Todd Monken has yet to work with Lamar Jackson or talk to him, but he's already impressed by him.
During his first press conference as the Ravens' new offensive coordinator, Monken was effusive in his praise for Jackson and called him "underrated" as a passer.
"He has an elite skillset; it's obvious when you watch him on film, the things he can do with the football and the plays that he makes," Monken said. "I think he's underrated as a passer in terms of his ability to make plays and throw it down the field. So, you've all seen it. I'm like you; I'm no different than you. I watch what you guys watch, and it's pretty amazing."
Monken has a history of bringing out the best in quarterbacks both in college and the NFL. Under Monken in Tampa Bay, Jameis Winston and Ryan Fitzpatrick set career highs in yards per attempt. During his one season with the Browns, Monken helped Baker Mayfield throw for a career-high 3,827 passing yards in 2019. At Georgia, Monken boosted walk-on Bennett into a Heisman finalist. Bennett's accuracy improved every season.
After studying film on Jackson, Monken sees a unique talent that he would love to work with. Jackson was a unanimous winner of the league's Most Valuable Player Award in 2019 and has a 45-16 career record as a starter. Yet, Monken elaborated on why he called Jackson underrated.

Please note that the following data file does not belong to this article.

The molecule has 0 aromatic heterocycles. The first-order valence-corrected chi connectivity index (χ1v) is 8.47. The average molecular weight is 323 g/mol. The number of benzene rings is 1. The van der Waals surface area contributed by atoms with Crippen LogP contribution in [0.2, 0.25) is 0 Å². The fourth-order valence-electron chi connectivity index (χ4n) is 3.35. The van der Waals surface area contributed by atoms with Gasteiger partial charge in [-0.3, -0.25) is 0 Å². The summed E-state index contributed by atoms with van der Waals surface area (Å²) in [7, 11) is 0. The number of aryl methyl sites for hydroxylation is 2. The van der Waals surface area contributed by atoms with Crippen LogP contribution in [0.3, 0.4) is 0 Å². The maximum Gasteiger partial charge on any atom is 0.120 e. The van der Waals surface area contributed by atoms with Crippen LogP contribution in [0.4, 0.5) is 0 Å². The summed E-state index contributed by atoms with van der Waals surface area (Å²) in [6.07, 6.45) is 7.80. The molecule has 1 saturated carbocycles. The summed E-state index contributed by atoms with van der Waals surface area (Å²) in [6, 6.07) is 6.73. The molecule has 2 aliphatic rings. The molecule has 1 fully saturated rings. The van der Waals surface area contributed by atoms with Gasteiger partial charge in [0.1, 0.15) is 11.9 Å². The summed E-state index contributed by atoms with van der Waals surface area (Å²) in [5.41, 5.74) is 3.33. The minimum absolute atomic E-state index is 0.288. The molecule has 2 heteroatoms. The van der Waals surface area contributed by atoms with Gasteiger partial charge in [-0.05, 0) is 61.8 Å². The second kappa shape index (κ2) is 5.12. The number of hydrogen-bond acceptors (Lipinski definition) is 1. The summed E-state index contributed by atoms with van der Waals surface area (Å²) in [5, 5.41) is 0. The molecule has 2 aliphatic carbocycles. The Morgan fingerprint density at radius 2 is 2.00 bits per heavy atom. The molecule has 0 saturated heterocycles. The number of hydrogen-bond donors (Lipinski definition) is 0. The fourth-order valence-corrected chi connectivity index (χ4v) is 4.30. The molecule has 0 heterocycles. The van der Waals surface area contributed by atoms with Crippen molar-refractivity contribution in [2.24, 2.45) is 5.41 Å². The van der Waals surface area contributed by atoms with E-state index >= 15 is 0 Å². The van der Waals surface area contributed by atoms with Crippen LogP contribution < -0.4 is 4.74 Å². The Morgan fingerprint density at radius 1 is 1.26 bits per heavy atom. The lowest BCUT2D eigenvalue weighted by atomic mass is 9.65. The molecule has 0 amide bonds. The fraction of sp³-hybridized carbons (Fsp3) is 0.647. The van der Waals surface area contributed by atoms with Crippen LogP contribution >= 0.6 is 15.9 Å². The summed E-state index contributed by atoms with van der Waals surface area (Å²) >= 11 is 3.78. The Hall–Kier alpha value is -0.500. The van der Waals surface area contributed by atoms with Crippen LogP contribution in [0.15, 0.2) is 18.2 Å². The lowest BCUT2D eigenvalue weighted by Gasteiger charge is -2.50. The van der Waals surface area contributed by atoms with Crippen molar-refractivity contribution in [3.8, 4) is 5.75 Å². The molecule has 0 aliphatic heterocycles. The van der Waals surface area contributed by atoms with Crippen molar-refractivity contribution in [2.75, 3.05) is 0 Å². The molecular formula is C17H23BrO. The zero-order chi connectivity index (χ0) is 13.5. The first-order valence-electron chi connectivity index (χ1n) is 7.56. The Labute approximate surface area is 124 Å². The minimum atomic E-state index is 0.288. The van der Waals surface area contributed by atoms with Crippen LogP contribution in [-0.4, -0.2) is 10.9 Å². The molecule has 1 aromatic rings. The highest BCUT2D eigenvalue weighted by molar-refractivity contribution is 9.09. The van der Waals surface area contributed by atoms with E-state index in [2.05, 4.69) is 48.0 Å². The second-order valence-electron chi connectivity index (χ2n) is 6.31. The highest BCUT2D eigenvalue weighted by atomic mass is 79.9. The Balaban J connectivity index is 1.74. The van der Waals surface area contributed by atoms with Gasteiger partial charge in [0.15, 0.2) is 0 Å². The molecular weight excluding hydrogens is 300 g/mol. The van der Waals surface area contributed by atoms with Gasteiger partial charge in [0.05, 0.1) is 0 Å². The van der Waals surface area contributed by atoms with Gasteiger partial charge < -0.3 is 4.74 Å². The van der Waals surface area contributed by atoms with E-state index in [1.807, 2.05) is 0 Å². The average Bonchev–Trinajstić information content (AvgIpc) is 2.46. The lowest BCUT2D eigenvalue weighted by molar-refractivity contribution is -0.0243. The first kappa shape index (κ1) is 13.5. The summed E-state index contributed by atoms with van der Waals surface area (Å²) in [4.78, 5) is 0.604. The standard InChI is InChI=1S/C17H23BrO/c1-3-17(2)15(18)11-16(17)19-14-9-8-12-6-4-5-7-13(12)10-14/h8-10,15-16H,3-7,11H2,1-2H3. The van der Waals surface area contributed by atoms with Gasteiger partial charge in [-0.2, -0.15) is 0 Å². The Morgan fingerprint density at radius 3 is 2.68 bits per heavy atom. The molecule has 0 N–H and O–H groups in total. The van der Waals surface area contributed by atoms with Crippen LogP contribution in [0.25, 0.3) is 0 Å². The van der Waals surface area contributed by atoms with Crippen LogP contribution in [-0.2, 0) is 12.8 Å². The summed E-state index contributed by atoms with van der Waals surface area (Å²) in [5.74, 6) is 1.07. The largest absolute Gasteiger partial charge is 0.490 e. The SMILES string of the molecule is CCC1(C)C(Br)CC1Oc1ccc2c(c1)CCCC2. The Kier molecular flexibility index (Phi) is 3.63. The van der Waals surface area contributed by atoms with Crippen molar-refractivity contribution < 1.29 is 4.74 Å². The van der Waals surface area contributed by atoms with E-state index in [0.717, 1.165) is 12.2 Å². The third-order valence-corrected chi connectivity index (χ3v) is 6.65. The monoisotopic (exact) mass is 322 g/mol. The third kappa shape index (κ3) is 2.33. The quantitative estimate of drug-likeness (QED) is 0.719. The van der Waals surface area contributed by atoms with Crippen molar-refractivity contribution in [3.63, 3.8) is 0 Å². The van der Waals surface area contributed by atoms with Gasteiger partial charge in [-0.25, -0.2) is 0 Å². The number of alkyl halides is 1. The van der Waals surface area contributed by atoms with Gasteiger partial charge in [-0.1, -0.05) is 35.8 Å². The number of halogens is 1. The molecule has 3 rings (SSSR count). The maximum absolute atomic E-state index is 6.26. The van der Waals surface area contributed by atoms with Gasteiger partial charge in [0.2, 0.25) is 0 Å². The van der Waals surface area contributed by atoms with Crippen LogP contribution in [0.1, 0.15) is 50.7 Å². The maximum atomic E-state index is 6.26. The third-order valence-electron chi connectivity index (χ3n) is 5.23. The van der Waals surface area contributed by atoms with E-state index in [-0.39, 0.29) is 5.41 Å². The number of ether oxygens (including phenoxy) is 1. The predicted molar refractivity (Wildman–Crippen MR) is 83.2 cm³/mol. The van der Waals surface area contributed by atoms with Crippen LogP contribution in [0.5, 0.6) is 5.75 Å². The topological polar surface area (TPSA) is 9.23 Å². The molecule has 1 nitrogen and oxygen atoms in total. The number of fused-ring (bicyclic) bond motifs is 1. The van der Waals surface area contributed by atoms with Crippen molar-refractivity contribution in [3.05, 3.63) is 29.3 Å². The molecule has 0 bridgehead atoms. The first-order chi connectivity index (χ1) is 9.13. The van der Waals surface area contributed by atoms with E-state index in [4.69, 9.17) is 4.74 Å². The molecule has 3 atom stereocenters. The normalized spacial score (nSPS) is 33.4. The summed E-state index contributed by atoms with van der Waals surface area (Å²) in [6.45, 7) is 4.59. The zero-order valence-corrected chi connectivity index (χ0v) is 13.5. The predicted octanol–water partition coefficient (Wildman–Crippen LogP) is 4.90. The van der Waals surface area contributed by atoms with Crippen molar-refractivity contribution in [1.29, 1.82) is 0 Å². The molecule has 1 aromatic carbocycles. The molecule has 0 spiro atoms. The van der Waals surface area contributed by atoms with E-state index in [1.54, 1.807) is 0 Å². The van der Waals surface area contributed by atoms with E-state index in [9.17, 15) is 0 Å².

"I think it probably started off when he came out (of college)," Monken said. "I think that was already a narrative. I think sometimes there's a narrative that gets put out there and it just carries. It doesn't matter what it is.
"There are narratives in all of our lives – of what some person can become, who they are, where they were born, ethnicity; it doesn't matter. You put a narrative as to what they can be. I think that started from the get-go – of what he can and can't be – and I think in a lot of ways, he's proven that to be a falsehood, in terms of what he's capable of."
Jackson is the best running quarterback the NFL has ever seen, and Monken said that mobility fits with how offense is trending in the NFL.
"With quarterbacks you're seeking less and less big, pocket quarterbacks," Monken said. "I'm not saying that's going away. But would you rather have a 6-5 statue? Or would you rather have someone who's a little more athletic?
"There's more athletic quarterbacks. There's more spread. It's more fun if your guy's athletic, he can get you out of trouble. He can buy yards. He makes a guy miss, he can make you pay."
General Manager Eric DeCosta said last month that the Ravens strongly hope to sign Jackson to a long-term contract extension. While an agreement has yet to be reached agreement, Monken said Jackson's uncertain contract status did not temper his enthusiasm about joining Head Coach John Harbaugh's staff.
Monken said he hadn't spoken to Jackson or any player on the offense yet.
"I'm just trying to figure out where I'm headed when I drive to the facility," Monken said.
"I count on Eric and John, they're the best in the business. They're going to take care of anything that has to do with any player, not just Lamar. You have an interest of what the roster's going to look like. But, ultimately I want to be someplace where structure, organization, great on defense. Everybody I talked to said you want to be a Baltimore Raven, you want to be part of that organization."